Wednesday, August 22, 2012

Finding My Way Around

It has been two weeks now since I landed in Seoul, and the wildly unfamiliar here is slowly starting to become familiar. Everyday activities like riding public transit, ordering food in a restaurant, and using my hotel gym are becoming easier. Now that (fingers-crossed) I'm done with my apartment search, I've had a little time to study the Korean character set, which I can almost fully read by now, although at about a two-year-old's pace! Still, it's nice being able to go into a restaurant without an English menu and know the difference between 불고기 (bulgogi) and 김치 (kimchi). I still don't know most of the Korean food names, though.

With my newfound free time, I've tried to take the opportunity to explore Seoul. The August weather here, unfortunately, has decided not to cooperate – rain has fallen almost every day for the last week or so. This was not totally unexpected...over half of Seoul's annual precipitation falls in July and August...but still frustrating. I have been getting a little stir-crazy on days when I'm waiting for the rain to clear, and the umbrella I brought to Korea has already broken from overuse. The umbrella survived two years in Charlottesville, but not two weeks in summertime Seoul!

Lots of old tanks and planes sit outside the War Memorial of Korea
Museums have been a good use of rainy afternoons. The War Memorial of Korea was particularly interesting...I learned about the history of the Korean War on a guided tour from an elderly man who was a refugee during that war and then later fought alongside the US forces in Vietnam. The National Museum of Korea is immense and details the entire history of people on the Korean Peninsula, all the way back to the Stone Age.

Gwanghwamun Square
I also have enjoyed walking around neighborhoods in between rain showers. My favorite areas now are in the older part of Seoul north of the Han River. The Insadong area is a lovely pedestrian mall full of small art galleries, craft shops, and tasty restaurants. Myeongdong is a packed shopping district. The Cheonggyecheon is a neat urban stream reconstructed recently through the center of the city. This leads to Gwanghwamun Square, Seoul's equivalent of DC's national mall, with a magnificent statue of King Sejong the Great leading to the Blue House (Korea's presidential residence) and the grand Gyeongbokgung Palace. And I love the Hongdae nightlife...a university area with outdoor performances from Korean indie bands and good cheap food.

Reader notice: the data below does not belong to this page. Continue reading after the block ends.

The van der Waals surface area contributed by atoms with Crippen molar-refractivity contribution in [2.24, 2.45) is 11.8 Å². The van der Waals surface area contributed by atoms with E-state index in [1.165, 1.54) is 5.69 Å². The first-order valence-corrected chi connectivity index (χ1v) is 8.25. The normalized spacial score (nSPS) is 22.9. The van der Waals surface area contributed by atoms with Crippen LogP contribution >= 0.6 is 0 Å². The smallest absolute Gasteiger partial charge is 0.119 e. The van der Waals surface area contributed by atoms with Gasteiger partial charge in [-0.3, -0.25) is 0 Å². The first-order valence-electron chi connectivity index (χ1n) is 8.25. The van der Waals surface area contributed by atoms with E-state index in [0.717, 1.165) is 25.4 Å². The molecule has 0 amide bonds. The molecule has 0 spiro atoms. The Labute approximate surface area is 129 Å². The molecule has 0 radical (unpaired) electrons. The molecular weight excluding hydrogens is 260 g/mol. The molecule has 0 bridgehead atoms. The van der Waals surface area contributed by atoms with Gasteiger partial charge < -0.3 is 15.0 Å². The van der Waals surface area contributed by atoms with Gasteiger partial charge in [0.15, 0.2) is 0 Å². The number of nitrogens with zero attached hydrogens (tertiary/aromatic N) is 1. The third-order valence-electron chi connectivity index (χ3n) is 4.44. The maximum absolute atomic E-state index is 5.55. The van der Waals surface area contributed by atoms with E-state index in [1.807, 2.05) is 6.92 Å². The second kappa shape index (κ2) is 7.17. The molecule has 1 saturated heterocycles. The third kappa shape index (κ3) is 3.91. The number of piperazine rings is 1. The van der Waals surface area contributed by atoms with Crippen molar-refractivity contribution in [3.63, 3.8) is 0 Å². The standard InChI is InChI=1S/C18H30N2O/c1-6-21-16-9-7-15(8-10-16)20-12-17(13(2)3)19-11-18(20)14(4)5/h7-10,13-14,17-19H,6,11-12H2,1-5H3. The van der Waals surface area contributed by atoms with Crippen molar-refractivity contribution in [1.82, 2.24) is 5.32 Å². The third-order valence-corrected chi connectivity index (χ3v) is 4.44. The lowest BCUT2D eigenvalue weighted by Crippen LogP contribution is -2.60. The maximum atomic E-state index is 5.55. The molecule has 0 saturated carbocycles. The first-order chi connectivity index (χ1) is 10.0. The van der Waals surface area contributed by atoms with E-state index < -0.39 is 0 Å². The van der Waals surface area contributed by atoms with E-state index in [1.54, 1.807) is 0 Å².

South of the Han River is more modern, less touristy and more glitzy. Apgujeongdong has all the finest luxury brands I probably never will buy (Hermes, Louis Vuitton, etc.) and nice little boutiques off the main strip. The massive COEX mall is all underground and feels like a casino – no windows, no clocks, no clear way out. The Gangnam Station area, where Samsung Electronics headquarters is located, brings to life the frenetic, neon-glow image that many have of East Asia.

I've met some of my new Samsung colleagues thus far but still have many more to see. Next week, I will be taking intense afternoon Korean language classes, which should help to solve some of my difficulties with the basic language and introduce me to more of my new coworkers. I'm ready to get started.


  1. Looks like you're having fun there! When do you start?

    1. Starting at Samsung on September 3rd with two weeks of orientation. The B-school summer break has been great and I'm ready to get working again!